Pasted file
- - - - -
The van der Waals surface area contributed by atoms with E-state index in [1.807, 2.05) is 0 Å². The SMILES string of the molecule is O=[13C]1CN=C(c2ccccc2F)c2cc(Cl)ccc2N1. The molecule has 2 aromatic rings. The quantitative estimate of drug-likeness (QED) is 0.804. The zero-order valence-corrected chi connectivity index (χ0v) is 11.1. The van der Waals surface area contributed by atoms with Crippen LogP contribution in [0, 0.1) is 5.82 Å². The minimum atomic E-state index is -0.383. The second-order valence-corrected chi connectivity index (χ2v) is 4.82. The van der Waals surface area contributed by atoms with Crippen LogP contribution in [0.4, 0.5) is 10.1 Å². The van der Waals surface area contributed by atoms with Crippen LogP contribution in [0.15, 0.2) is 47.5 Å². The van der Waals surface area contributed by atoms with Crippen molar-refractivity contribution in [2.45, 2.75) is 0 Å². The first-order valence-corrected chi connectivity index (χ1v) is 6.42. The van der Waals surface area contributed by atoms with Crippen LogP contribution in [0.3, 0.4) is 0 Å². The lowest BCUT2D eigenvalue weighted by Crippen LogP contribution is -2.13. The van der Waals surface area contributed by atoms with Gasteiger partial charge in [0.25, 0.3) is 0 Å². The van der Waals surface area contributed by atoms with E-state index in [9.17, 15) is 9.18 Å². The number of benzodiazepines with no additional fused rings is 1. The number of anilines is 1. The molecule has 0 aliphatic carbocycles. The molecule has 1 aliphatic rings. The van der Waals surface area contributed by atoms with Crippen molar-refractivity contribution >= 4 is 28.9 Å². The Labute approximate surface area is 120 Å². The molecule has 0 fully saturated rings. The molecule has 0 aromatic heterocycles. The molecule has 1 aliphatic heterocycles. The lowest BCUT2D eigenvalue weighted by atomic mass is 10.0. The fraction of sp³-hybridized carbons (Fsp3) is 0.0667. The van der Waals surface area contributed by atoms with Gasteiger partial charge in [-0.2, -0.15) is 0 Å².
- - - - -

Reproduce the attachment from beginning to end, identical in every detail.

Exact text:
The van der Waals surface area contributed by atoms with E-state index in [1.807, 2.05) is 0 Å². The SMILES string of the molecule is O=[13C]1CN=C(c2ccccc2F)c2cc(Cl)ccc2N1. The molecule has 2 aromatic rings. The quantitative estimate of drug-likeness (QED) is 0.804. The zero-order valence-corrected chi connectivity index (χ0v) is 11.1. The van der Waals surface area contributed by atoms with Crippen LogP contribution in [0, 0.1) is 5.82 Å². The minimum atomic E-state index is -0.383. The second-order valence-corrected chi connectivity index (χ2v) is 4.82. The van der Waals surface area contributed by atoms with Crippen LogP contribution in [0.4, 0.5) is 10.1 Å². The van der Waals surface area contributed by atoms with Crippen LogP contribution in [0.15, 0.2) is 47.5 Å². The van der Waals surface area contributed by atoms with Crippen molar-refractivity contribution in [2.45, 2.75) is 0 Å². The first-order valence-corrected chi connectivity index (χ1v) is 6.42. The van der Waals surface area contributed by atoms with Crippen LogP contribution in [0.3, 0.4) is 0 Å². The lowest BCUT2D eigenvalue weighted by Crippen LogP contribution is -2.13. The van der Waals surface area contributed by atoms with Gasteiger partial charge in [0.25, 0.3) is 0 Å². The van der Waals surface area contributed by atoms with E-state index in [9.17, 15) is 9.18 Å². The number of benzodiazepines with no additional fused rings is 1. The number of anilines is 1. The molecule has 0 aliphatic carbocycles. The molecule has 1 aliphatic rings. The van der Waals surface area contributed by atoms with Crippen molar-refractivity contribution >= 4 is 28.9 Å². The Labute approximate surface area is 120 Å². The molecule has 0 fully saturated rings. The molecule has 0 aromatic heterocycles. The molecule has 1 aliphatic heterocycles. The lowest BCUT2D eigenvalue weighted by atomic mass is 10.0. The fraction of sp³-hybridized carbons (Fsp3) is 0.0667. The van der Waals surface area contributed by atoms with Gasteiger partial charge in [-0.2, -0.15) is 0 Å².